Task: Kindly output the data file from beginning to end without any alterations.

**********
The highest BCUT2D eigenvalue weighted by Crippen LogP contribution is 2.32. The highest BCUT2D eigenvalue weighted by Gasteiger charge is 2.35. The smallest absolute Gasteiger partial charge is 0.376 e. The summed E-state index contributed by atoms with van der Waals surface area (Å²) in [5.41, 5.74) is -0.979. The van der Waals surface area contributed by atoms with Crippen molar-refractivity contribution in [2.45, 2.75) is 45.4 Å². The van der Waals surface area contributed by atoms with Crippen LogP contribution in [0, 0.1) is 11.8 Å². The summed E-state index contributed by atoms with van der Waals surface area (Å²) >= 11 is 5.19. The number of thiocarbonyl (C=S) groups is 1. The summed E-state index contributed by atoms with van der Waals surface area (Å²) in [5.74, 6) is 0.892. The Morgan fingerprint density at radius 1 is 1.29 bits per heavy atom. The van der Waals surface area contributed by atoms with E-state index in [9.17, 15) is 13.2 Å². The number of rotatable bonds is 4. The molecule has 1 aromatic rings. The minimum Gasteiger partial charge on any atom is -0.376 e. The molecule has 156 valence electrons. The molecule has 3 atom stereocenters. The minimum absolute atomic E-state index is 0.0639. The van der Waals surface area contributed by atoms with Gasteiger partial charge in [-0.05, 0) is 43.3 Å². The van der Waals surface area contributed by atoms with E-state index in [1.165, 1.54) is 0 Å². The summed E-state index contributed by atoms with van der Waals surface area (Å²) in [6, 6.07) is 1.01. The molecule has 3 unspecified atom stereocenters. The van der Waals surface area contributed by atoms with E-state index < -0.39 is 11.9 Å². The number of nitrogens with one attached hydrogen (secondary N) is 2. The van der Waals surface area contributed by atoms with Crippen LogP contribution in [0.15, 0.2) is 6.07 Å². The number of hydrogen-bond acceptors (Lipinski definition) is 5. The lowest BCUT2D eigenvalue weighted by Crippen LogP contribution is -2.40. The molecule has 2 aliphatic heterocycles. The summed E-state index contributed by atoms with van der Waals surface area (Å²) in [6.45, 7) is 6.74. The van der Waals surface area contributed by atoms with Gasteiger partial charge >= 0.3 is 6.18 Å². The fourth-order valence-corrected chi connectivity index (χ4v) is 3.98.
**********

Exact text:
The highest BCUT2D eigenvalue weighted by Crippen LogP contribution is 2.32. The highest BCUT2D eigenvalue weighted by Gasteiger charge is 2.35. The smallest absolute Gasteiger partial charge is 0.376 e. The summed E-state index contributed by atoms with van der Waals surface area (Å²) in [5.41, 5.74) is -0.979. The van der Waals surface area contributed by atoms with Crippen molar-refractivity contribution in [2.45, 2.75) is 45.4 Å². The van der Waals surface area contributed by atoms with Crippen LogP contribution in [0, 0.1) is 11.8 Å². The summed E-state index contributed by atoms with van der Waals surface area (Å²) >= 11 is 5.19. The number of thiocarbonyl (C=S) groups is 1. The summed E-state index contributed by atoms with van der Waals surface area (Å²) in [5.74, 6) is 0.892. The Morgan fingerprint density at radius 1 is 1.29 bits per heavy atom. The van der Waals surface area contributed by atoms with E-state index in [9.17, 15) is 13.2 Å². The number of rotatable bonds is 4. The molecule has 1 aromatic rings. The minimum Gasteiger partial charge on any atom is -0.376 e. The molecule has 156 valence electrons. The molecule has 3 atom stereocenters. The minimum absolute atomic E-state index is 0.0639. The van der Waals surface area contributed by atoms with Gasteiger partial charge in [-0.05, 0) is 43.3 Å². The van der Waals surface area contributed by atoms with E-state index in [1.165, 1.54) is 0 Å². The summed E-state index contributed by atoms with van der Waals surface area (Å²) in [6, 6.07) is 1.01. The molecule has 3 unspecified atom stereocenters. The van der Waals surface area contributed by atoms with E-state index < -0.39 is 11.9 Å². The number of nitrogens with one attached hydrogen (secondary N) is 2. The van der Waals surface area contributed by atoms with Crippen LogP contribution in [0.15, 0.2) is 6.07 Å². The number of hydrogen-bond acceptors (Lipinski definition) is 5. The lowest BCUT2D eigenvalue weighted by Crippen LogP contribution is -2.40. The molecule has 2 aliphatic heterocycles. The summed E-state index contributed by atoms with van der Waals surface area (Å²) in [6.45, 7) is 6.74. The van der Waals surface area contributed by atoms with Gasteiger partial charge >= 0.3 is 6.18 Å². The fourth-order valence-corrected chi connectivity index (χ4v) is 3.98.